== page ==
The Gatehouse Blog

Four questions to… Cary Rueda

Many internal communication professionals start their career in journalism or external communications. Cary Rueda, however, made the move from advertising to brand marketing to internal communication; he shares his journey from being a copywriter at Saatchi & Saatchi to becoming Head of Internal Communications at Kier Group.

Can you tell us a bit about your background?

I spent the first part of my career as a copywriter in Saatchi & Saatchi, and I remember one of my first jobs was to write packaging copy for a few big brands for Procter & Gamble. This is where I first learned one of the most fundamental rules in writing: that before you can write about anything, you need to get to its core, its truth, its heart.

I later became a Creative Director and worked in other global agencies such as Young & Rubicam, Dentsu and FCB. During this time, I was based in the Asia-Pacific region, primarily working in Malaysia, but also did stints in Singapore, Hong Kong and the Philippines, working on and handling regional and global accounts such as CitiBank, Tiger Beer, Sony, Colgate Palmolive, Campbell’s Soup and Kraft Foods.

In 2003, one of my clients offered me the opportunity to join and lead their in-house marketing communications team, so I decided to move to the client side in the UK to join Lotus Cars. They appointed me as the global Head of Brand and Marketing Communications, and I was tasked to spearhead the launch of two new cars in their first-ever global campaign. Lotus Cars is such an iconic brand, it has so much cachet, and it was a privilege working on its brand marketing and other activities such as merchandising, licensing, and PR.

Think of me as a right-brain/left-brain person. I love the creative process, and I also thrive in strategic thinking and planning.

How did you get into internal communications?

Three years later, I was offered a role in the transport sector. Transport for London (TfL) asked me to be their Head of Communications Planning in Surface Transport. My remit included internal communication and external niche marketing. This was my very first exposure to internal communications, and I found it to be such an exciting world.

I liked the fact that you can get immediate feedback and see the impact of a campaign fairly quickly, plus that I could apply the principles of marketing to internal communication. After a year, I was given the opportunity to go full-time on internal communication in TfL. I said yes and haven’t looked back since.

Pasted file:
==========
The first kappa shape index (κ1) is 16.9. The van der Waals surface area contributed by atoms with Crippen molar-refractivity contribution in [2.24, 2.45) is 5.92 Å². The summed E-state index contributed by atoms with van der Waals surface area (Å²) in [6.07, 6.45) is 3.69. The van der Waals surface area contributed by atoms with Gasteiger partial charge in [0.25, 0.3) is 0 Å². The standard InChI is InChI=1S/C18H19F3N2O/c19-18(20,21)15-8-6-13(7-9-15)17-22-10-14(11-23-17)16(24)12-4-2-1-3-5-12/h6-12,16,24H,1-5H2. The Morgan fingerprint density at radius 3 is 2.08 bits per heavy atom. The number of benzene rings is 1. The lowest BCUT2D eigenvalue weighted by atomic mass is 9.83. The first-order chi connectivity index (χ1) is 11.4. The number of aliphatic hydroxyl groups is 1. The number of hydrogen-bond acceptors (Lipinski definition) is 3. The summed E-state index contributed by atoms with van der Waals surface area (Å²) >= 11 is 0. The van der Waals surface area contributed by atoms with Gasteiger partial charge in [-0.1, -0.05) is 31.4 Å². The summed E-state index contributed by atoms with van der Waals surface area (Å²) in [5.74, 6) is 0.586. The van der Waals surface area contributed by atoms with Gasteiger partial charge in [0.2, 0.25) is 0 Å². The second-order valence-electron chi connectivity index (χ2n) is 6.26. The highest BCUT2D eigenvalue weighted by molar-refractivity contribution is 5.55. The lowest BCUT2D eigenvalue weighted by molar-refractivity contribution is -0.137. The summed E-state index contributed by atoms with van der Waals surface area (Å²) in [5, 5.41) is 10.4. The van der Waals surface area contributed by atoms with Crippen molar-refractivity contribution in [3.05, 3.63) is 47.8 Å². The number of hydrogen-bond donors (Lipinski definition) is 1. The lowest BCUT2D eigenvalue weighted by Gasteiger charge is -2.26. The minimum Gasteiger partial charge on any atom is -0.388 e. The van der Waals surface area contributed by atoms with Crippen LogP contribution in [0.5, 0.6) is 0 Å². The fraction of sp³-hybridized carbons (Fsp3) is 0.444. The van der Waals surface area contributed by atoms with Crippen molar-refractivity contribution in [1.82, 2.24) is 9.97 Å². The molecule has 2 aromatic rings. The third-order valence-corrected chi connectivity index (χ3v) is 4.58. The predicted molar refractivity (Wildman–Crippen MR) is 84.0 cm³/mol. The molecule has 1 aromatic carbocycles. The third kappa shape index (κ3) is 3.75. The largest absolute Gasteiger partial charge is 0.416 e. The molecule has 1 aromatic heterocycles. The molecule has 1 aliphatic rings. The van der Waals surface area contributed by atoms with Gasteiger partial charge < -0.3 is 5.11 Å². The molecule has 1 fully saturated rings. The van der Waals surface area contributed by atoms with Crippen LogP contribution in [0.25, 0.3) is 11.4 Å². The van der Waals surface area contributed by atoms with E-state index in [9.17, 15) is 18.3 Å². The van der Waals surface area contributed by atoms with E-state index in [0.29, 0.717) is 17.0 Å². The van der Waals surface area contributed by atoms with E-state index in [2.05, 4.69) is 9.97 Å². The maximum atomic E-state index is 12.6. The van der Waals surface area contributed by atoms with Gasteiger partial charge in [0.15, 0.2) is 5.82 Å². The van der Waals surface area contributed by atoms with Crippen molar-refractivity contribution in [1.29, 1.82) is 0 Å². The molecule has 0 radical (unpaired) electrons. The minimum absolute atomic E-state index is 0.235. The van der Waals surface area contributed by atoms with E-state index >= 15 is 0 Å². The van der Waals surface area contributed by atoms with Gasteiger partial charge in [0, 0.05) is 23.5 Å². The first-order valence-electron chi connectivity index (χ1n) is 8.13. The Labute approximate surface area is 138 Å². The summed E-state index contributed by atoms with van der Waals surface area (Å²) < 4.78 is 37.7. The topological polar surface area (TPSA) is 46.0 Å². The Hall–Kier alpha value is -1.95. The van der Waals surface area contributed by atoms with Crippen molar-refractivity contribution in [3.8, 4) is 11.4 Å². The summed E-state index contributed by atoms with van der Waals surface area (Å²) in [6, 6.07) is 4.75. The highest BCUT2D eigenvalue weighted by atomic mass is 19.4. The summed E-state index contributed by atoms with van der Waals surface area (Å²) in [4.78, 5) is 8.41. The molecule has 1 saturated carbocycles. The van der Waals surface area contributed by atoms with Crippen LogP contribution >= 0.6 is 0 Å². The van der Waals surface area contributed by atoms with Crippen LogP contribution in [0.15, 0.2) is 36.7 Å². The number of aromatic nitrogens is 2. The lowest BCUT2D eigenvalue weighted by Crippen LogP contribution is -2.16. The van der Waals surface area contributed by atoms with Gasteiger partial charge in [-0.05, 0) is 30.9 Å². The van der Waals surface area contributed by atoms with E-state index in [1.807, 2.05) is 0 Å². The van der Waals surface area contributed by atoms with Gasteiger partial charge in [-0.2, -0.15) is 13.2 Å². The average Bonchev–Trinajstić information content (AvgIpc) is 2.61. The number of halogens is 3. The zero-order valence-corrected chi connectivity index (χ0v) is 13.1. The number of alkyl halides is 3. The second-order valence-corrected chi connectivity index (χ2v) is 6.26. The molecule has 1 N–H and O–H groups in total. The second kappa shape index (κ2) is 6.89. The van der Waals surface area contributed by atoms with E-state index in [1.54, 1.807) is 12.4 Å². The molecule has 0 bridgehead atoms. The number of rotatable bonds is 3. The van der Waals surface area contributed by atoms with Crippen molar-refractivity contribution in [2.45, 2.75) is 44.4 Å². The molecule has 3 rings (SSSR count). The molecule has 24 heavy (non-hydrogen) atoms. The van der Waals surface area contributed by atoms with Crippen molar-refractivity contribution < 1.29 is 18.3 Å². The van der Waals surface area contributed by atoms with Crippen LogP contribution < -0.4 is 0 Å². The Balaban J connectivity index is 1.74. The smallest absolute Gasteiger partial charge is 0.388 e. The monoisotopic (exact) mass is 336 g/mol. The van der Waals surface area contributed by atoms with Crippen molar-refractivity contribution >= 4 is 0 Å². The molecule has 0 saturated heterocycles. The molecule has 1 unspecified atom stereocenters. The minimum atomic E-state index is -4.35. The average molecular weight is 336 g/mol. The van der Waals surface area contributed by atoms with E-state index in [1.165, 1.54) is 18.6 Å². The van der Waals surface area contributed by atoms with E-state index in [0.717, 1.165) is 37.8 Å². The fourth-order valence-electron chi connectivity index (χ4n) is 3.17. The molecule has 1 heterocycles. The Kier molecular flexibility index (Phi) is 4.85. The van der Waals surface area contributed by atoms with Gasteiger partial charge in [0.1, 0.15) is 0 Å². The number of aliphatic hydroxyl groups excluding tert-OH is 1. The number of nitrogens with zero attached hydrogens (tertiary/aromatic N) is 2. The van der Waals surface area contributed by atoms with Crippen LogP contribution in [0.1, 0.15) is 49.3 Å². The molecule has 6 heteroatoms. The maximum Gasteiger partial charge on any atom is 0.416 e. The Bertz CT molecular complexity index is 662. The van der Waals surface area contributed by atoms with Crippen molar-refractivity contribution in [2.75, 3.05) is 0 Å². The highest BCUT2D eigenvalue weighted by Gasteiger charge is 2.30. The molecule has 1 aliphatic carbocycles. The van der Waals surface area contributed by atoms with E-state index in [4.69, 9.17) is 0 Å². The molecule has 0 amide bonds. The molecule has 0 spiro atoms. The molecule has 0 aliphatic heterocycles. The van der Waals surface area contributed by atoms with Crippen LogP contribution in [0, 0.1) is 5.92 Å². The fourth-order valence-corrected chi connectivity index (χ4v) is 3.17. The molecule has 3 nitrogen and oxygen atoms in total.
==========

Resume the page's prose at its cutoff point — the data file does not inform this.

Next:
Tell us about your current role.

After two and a half years in a global role in the oil & gas sector, I joined Kier as Group Head of Internal Communications over a year ago, and I’ve thoroughly enjoyed it. It’s pretty full-on, and my team and I plan and deliver numerous campaigns for the entire organisation, including our annual Leaders Conference, Employee Roadshows, our Kier Annual Awards recognition programme, and other campaigns designed to change attitudes and behaviours and to motivate people and drive them to do their best.

Kier is a very diverse business, from construction to infrastructure services, and developments and housing. In turn, our workforce is very diverse and very dispersed – out of 20,000 employees, 40% are offline. That poses its own challenges, but also offers great opportunities to be more exploratory and creative.

We have a collegiate and collaborative environment in Kier. People are willing to help each other and work together towards common goals. And a big part of my job is to help keep our people motivated and inspired through clear, authentic and engaging campaigns.

What would you advise someone who is just starting their career in internal communications?

First of all, be audacious in introducing yourself to colleagues. Don’t hold back in this arena – grab the opportunity to meet and speak to anyone and everyone in your organisation, no matter the role, remit and seniority. Visit sites and offices, talk to people, call them, get to know the business, get as many views, ideas and perspectives as you can. The more you talk to employees, the more you get to know them and what makes them tick, and the more this will help you in delivering effective internal communications.

Always treat the workplace like an external environment. People are very time-poor, and they are bombarded with clutter even internally. Communications should be simple, memorable, and cut through the noise. It should respect people’s time and attention – while being engaging and keeping it human. And it should always be measured and evaluated for its impact and effectiveness.

Be authentic – in how you work, in your communications and engagement campaigns. Good internal communications should ring true and meaningful with colleagues and in the organisation you’re in.

And finally, love and enjoy your work. It may seem obvious, yet it definitely shows in your work when you do.